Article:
The president has lost two senior colleagues. Nicolas Hulot, his environment minister, chose on August 28 to present his resignation not in the traditional form of a letter following a private conversation, but on live radio, saying he had endured a series of “disappointments” in trying to secure policies to respond to climate change; claiming he felt isolated.
The last straw appears to have been an announcement that the government was easing restrictions on hunting, which suggests muddled thinking by M Hulot. Countries that allow hunting and shooting paradoxically encourage the spread of wildlife, because hunters need to conserve things to hunt.
However, M Hulot said the change has made him grasp the power of lobbyists. Since he used, as a green activist, to be one himself, he should have worked that out before.
However petulant, self-righteous and ill-mannered his means of leaving the government might seem, it appears to have convinced environmentalists in France and around Europe that the Macron régime does not really believe in green policies.
Then Gérard Collomb, who as minister of the interior might have been thought to hold one of the best jobs in French politics, announced he would be quitting the government next year to concentrate on regaining his old job as mayor of Lyon.
This prompted not merely accusations that he was now a lame duck minister, but of his putting his political career before the security of the French people: M Collomb superintends the fight against terrorism, which few French in any case thought was being prosecuted with the intensity it merits.
He announced his intentions the day after an LREM député (MP), Frédérique Dumas, said she was leaving the Macronist party because she felt as though she were on the Titanic.
M Collomb at least tried to put a positive gloss on what the government was seeking to do, comparing the programme of reforms it has announced to ketchup stuck in the neck of a bottle: a few more thumps on the base and the sauce will suddenly come out.
It is an interesting analogy, but one that has some justification. Having been in power for the best part of 18 months, M Macron has instituted tax and welfare reforms that have yet to work through the economy and stimulate growth in the way he hopes.
Yet economic history suggests he is on the right lines: Margaret Thatcher, taking over a similarly sclerotic socialist state in Britain in 1979, had to wait six or seven years before her reforms visibly created wealth and started to reduce unemployment.
Restructurings are painful and their effects do not become visible overnight; and M Macron has difficulties because while he has had to rein in France’s generous welfare benefits, and put up taxes on pensions (though that policy has, after massive complaints, been diluted), he has removed a wealth tax and cut corporation tax.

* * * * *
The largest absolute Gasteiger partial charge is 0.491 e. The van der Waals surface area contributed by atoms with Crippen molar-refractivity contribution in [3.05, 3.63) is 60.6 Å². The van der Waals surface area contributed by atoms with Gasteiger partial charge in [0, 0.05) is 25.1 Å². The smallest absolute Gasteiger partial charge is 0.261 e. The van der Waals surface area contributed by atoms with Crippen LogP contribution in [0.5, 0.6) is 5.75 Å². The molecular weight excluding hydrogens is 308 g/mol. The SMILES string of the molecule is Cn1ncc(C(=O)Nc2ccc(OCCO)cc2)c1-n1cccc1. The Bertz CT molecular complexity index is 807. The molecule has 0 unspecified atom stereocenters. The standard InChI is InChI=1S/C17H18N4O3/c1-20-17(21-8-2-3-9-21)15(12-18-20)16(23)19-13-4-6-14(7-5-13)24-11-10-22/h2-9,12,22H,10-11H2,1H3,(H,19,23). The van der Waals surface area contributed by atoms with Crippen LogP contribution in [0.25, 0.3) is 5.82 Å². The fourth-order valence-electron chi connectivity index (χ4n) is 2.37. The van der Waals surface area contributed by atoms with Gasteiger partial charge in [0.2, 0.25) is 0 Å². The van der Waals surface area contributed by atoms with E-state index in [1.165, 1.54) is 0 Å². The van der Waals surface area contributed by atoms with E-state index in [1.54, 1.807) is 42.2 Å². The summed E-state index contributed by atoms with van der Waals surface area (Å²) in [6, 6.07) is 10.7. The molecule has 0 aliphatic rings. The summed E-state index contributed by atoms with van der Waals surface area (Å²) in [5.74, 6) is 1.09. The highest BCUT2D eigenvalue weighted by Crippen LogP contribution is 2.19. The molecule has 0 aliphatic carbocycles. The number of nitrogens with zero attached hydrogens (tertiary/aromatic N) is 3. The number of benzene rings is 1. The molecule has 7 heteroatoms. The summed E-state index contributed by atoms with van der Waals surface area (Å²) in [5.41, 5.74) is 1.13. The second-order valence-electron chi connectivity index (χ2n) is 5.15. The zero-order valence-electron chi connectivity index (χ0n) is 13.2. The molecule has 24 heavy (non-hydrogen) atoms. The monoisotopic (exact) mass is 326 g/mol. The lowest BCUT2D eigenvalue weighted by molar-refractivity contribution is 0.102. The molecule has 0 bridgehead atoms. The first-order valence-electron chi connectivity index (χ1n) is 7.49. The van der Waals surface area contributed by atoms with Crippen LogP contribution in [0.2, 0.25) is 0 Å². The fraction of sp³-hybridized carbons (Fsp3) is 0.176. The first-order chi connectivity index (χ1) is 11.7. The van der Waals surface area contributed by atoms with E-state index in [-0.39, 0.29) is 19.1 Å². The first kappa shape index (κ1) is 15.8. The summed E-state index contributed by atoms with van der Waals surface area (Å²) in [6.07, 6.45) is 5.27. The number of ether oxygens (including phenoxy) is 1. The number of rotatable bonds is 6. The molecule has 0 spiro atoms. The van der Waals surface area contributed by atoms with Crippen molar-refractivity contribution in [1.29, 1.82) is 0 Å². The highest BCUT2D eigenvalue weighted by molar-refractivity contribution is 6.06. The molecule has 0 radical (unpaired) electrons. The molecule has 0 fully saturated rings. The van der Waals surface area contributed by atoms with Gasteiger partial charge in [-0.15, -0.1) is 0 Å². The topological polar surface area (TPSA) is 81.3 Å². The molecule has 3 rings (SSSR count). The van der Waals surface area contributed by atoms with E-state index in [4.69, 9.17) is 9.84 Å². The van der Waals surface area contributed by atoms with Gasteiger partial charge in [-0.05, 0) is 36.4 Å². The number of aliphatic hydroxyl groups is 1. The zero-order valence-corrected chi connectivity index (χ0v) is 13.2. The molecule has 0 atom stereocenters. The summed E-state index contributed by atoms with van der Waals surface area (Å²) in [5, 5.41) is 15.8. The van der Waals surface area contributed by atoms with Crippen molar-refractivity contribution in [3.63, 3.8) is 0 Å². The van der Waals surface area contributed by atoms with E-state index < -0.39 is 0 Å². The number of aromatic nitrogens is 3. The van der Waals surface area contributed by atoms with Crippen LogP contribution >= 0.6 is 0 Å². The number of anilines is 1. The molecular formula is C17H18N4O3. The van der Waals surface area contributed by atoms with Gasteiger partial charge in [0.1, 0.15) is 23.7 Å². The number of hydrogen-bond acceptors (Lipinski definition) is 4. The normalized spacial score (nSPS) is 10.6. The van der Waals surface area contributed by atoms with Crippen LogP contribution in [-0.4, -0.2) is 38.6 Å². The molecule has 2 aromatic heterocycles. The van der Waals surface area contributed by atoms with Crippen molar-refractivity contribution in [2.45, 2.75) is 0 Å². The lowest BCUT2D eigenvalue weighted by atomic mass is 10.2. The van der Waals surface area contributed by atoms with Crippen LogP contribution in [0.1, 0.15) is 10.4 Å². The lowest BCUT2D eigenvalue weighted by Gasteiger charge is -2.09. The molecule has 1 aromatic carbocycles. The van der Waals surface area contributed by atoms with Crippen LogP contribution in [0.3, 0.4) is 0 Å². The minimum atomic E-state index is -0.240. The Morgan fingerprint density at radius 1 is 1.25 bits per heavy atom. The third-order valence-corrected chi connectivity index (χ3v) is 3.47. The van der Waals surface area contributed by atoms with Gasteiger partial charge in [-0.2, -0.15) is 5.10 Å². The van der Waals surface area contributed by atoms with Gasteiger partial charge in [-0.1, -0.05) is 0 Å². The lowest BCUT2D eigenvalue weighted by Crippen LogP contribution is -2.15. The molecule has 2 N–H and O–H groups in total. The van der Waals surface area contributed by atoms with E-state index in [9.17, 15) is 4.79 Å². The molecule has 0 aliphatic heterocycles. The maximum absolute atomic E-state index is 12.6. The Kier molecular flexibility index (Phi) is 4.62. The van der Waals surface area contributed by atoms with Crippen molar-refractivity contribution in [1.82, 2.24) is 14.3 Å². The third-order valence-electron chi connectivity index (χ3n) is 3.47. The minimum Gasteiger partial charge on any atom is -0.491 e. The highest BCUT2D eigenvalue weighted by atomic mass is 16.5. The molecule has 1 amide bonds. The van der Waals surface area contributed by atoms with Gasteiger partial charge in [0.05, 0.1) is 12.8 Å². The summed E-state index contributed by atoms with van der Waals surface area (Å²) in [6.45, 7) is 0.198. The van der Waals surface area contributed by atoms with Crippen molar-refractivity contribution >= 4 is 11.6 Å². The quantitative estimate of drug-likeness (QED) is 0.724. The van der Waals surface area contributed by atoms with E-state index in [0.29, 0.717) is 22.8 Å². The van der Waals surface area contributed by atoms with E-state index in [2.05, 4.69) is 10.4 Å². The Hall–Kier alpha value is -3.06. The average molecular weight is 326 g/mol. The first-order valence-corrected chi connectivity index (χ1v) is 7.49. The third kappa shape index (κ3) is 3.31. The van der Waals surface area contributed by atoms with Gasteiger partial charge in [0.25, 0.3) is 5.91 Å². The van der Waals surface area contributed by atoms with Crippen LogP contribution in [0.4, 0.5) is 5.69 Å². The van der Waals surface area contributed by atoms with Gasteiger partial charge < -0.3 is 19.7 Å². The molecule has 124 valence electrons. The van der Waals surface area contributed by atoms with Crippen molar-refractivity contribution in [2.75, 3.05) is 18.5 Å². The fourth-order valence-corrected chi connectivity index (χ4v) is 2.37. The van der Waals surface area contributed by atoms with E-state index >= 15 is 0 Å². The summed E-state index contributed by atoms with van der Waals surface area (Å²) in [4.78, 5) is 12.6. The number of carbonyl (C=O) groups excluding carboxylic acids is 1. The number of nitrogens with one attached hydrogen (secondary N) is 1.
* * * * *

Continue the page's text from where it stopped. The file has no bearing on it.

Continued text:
The French will find, if they are patient, that reducing debt will reap long-term benefits, and the tax cuts will attract the creators of wealth and, therefore, the creation of jobs that will bring down France’s unacceptably high levels of unemployment.
To try and placate his critics, M Macron has also announced health reforms that ought to provide a better service to those who need it most: the departing M Collomb admitted, to M Macron’s fury, that the administration often showed a lack of humanity.
This brings us to the main reason why not just the rentrée, but the whole administration, seems calamiteuse, and that is M Macron’s insufferable grandeur and arrogance, which have aggrieved so many of his fellow French. It was bad enough when he foolishly engaged with a lout who, he thought, had been cheeky to him. But then he rounded on an unemployed gardener and told him he would get a job if he tried harder, which sent his opinion poll ratings plunging to 19%, the lowest ever recorded for a president at his stage in an administration.
With the European elections less than eight months away, he is behind Marine Le Pen, and if he is not careful will suffer a painful humiliation. Hence the Titanic simile, which is also being used by some of his opponents.
Accusations that he is cut off from the French public are no doubt true – very few of them supported him in the first round of the 2017 election, which he eventually won because of the electorate’s determination not to support Mme Le Pen, not because he had an electrifying programme.
But to be fair to him, the benefits of change do take time to become apparent; and successive presidents – even ones who boasted they would embrace reform, such as Nicolas Sarkozy – have run away from making those changes ever since the foundation of the Fourth Republic after the Second World War.
They feared provoking a France that is deeply syndicaliste and has come to depend on the generosity of a state ruthlessly redistributing wealth from the few to the many.
Marianne has splashed on its front cover Panique à L’Elysée to sum up the mood around the president as his problems multiply. Panic is not, however, the answer. M Macron needs to explain himself and to persuade. He may not have the six or seven years it took Mrs Thatcher to change the consensus in Britain: he may have just three and a half more.
He has further damage to limit in the saga of his former henchman Alexandre Benalla, being tried for impersonating a police officer. He needs to sort out his public relations rapidly: and, perhaps most of all, to stop being so impossibly grand.;
Column by political commentator and historian Simon Heffer, who is also a columnist for the Daily and Sunday Telegraphs